@NicoV: I am trying it on Benfleet railway station (reference 2 has an ISBN error). My configuration is located at User:Pkbwcgs/WikiCleanerConfiguration and the article in my userspace is located at User:Pkbwcgs/Benfleet railway station. The to do page is located at User talk:Pkbwcgs/Benfleet railway station/to do and the talk page is at User talk:Pkbwcgs/Benfleet railway station. However, the test is not working. What am I doing wrong? Pkbwcgs (talk) 12:03, 3 January 2019 (UTC)
@Pkbwcgs: Check my previous message: #1 you have to do the configuration in the main configuration's page User:NicoV/WikiCleanerConfiguration because user's specific configuration is not accepted by WPCleaner for those parameters. And you also have to fix at least something related to ISBN in the page User:Pkbwcgs/Benfleet railway station to trigger update of the ISBN warning. Otherwise, everything is done in bot mode, but it's not possible to select on which page it will work. --NicoV (Talk on frwiki) 12:41, 3 January 2019 (UTC)
@NicoV: Am I allowed to configure this feature on User:NicoV/WikiCleanerConfiguration and when I am done with testing, shall I revert it? Pkbwcgs (talk) 16:05, 3 January 2019 (UTC)
@Pkbwcgs: Yes, I think you can change User:NicoV/WikiCleanerConfiguration, use User:NicoVTest/WikiCleanerConfiguration to see what is needed. When you're done testing, you can either revert your modifications or just put them in comment (a # at the beginning of a line is a comment). --NicoV (Talk on frwiki) 16:16, 3 January 2019 (UTC)
@NicoV: For some reason, the feature is not changing anything. It is only saying it is retrieving the contents. Pkbwcgs (talk) 16:35, 3 January 2019 (UTC)
@Pkbwcgs: You have to fix an ISBN problem in your test page with WPCleaner to trigger the update (I did this one for my test). --NicoV (Talk on frwiki) 16:47, 3 January 2019 (UTC)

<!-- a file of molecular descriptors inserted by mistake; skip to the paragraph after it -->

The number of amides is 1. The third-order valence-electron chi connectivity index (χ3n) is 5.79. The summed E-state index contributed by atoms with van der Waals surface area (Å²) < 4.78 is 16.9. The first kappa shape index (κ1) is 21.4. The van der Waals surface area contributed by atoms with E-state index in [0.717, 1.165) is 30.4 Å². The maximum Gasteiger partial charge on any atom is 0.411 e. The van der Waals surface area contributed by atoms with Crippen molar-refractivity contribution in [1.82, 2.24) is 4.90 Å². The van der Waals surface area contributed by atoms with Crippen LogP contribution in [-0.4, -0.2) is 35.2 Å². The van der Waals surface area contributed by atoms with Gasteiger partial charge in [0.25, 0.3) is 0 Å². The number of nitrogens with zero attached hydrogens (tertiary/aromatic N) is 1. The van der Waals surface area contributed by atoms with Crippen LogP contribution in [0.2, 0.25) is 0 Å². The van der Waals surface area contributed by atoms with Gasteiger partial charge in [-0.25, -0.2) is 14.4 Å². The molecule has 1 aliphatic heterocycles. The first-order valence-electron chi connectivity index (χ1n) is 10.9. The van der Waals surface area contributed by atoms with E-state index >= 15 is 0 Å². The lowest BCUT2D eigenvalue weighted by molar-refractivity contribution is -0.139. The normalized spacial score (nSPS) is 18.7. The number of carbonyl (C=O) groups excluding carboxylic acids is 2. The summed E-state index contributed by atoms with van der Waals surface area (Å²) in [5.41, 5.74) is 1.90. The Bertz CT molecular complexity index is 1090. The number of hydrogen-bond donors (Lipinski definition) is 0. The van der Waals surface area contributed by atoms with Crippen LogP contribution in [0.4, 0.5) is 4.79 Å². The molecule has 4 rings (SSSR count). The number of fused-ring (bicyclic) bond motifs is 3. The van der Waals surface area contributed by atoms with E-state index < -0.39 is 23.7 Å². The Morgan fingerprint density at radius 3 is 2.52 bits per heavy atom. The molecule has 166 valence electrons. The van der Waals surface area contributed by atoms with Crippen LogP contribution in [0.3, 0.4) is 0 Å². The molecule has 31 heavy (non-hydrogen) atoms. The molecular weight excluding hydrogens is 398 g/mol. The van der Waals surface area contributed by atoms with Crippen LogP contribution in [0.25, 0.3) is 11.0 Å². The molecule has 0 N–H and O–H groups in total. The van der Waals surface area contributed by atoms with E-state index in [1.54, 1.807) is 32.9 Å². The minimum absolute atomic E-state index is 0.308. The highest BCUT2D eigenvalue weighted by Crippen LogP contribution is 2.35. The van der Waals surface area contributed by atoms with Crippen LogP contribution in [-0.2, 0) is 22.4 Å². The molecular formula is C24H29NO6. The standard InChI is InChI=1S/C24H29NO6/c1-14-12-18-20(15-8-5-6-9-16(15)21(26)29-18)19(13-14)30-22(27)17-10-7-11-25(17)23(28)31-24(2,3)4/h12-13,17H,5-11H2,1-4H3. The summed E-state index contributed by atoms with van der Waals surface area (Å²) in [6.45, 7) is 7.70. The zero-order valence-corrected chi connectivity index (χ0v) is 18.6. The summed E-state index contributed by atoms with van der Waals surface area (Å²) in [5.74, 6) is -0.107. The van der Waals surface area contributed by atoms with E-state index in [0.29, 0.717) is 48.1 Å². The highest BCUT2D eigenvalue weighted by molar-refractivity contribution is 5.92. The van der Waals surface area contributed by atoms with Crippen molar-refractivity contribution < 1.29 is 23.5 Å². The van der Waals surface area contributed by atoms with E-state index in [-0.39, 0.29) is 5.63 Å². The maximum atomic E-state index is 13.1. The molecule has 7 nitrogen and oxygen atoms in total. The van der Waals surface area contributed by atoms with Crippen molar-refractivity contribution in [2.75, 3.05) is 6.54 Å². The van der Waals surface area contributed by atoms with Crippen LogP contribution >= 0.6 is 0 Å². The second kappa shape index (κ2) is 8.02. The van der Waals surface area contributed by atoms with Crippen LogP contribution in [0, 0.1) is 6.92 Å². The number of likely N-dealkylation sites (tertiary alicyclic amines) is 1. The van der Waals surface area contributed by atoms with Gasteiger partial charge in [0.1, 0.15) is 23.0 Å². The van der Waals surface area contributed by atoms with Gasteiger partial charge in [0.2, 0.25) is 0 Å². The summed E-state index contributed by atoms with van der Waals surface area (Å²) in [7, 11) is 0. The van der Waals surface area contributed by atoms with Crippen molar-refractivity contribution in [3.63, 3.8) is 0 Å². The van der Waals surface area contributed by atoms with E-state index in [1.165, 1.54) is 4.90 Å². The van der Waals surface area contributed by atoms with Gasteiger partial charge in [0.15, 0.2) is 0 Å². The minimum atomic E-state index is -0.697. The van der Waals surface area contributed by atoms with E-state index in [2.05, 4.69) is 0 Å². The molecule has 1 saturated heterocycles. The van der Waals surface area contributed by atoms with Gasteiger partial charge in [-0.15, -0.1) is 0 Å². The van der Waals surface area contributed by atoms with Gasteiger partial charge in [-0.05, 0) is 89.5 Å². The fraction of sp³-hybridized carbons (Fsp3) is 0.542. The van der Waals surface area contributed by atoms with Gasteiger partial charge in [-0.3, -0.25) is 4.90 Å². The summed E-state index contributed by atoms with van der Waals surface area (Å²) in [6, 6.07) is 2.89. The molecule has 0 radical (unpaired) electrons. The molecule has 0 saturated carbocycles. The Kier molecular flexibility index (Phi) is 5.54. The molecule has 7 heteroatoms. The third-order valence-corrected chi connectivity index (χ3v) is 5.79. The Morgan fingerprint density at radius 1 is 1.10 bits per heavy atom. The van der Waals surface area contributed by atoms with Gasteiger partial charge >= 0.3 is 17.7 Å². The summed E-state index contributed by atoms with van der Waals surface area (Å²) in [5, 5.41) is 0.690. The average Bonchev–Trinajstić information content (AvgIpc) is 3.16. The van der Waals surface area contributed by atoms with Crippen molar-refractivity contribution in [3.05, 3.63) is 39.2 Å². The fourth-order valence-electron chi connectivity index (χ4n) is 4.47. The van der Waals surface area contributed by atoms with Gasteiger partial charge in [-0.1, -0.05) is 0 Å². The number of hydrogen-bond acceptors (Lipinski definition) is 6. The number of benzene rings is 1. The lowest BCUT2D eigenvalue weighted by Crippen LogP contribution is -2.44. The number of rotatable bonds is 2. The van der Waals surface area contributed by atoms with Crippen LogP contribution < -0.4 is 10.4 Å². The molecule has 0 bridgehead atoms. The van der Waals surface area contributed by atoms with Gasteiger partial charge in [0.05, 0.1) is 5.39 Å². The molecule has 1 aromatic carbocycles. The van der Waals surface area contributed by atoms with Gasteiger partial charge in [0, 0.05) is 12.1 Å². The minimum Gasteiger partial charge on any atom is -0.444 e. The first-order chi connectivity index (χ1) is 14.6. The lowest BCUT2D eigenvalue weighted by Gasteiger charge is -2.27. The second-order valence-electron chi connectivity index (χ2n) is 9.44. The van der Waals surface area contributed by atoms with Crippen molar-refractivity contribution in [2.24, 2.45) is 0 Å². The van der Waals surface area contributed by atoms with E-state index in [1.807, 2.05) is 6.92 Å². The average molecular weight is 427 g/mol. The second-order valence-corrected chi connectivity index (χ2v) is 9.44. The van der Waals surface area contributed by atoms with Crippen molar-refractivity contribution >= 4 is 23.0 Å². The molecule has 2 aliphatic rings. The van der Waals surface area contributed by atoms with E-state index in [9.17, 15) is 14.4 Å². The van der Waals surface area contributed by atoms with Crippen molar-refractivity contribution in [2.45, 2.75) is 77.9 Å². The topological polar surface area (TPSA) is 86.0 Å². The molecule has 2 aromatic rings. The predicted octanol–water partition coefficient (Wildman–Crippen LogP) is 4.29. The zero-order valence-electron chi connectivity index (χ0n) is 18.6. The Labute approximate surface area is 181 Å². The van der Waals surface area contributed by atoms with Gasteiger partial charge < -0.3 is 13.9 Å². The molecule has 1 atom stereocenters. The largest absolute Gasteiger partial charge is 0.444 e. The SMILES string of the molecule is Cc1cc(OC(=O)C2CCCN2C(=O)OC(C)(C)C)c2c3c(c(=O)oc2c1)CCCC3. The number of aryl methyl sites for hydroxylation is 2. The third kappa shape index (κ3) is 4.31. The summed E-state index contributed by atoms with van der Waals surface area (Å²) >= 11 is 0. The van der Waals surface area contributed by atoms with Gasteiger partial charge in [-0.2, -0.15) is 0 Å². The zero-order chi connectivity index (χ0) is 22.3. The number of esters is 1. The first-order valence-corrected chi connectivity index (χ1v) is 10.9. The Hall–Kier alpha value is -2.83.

@Pkbwcgs: I forgot that there was a menu to add the ISBN warning directly, that's why I was talking about fixing an ISBN in the page. But, I tried to add the warning through the menu and it didn't work: I probably have to modify something in my code to handle the configuration for enwiki (it's different than frwiki). I'll keep you posted. --NicoV (Talk on frwiki) 16:57, 3 January 2019 (UTC)
@NicoV: It updated the ISBN warning message here. However, I think English Wikipedia would benefit from this if this warning message can be directly added and removed from the talk page of the article by my bot rather than having another "To do" subpage to make this feature work. Pkbwcgs (talk) 18:32, 3 January 2019 (UTC)
@NicoV: Your feature works brilliantly. It was unexpected as I pressed the wrong button but I reverted the edits. However, things like this diff would absolutely benefit Wikipedia. Pkbwcgs (talk) 21:06, 3 January 2019 (UTC)
@Pkbwcgs: WPCleaner can put the warning directly on the talk page or on the subpage depending on the configuration. The parameter general_todo_templates is for adding a template directly on the talk page (that's what happened in this diff): I think it's not correctly configured for enwiki as {{todo}} doesn't accept the list of tasks as a parameter. The parameter general_todo_subpage is for the name of the subpage to use when the warning is put on the subpage. To decide whether or not to put the warning on the subpage or on the talk page: general_todo_subpage_force forces the use of the subpage regardless of the other tests ; if the subpage already exists then the warning is put on the subpage ; if there's already a template on the talk page that provides a link to the subpage (from general_todo_link_templates, which seems to be the correct list for {{todo}}) then the warning is put on the subpage. --NicoV (Talk on frwiki) 10:16, 4 January 2019 (UTC)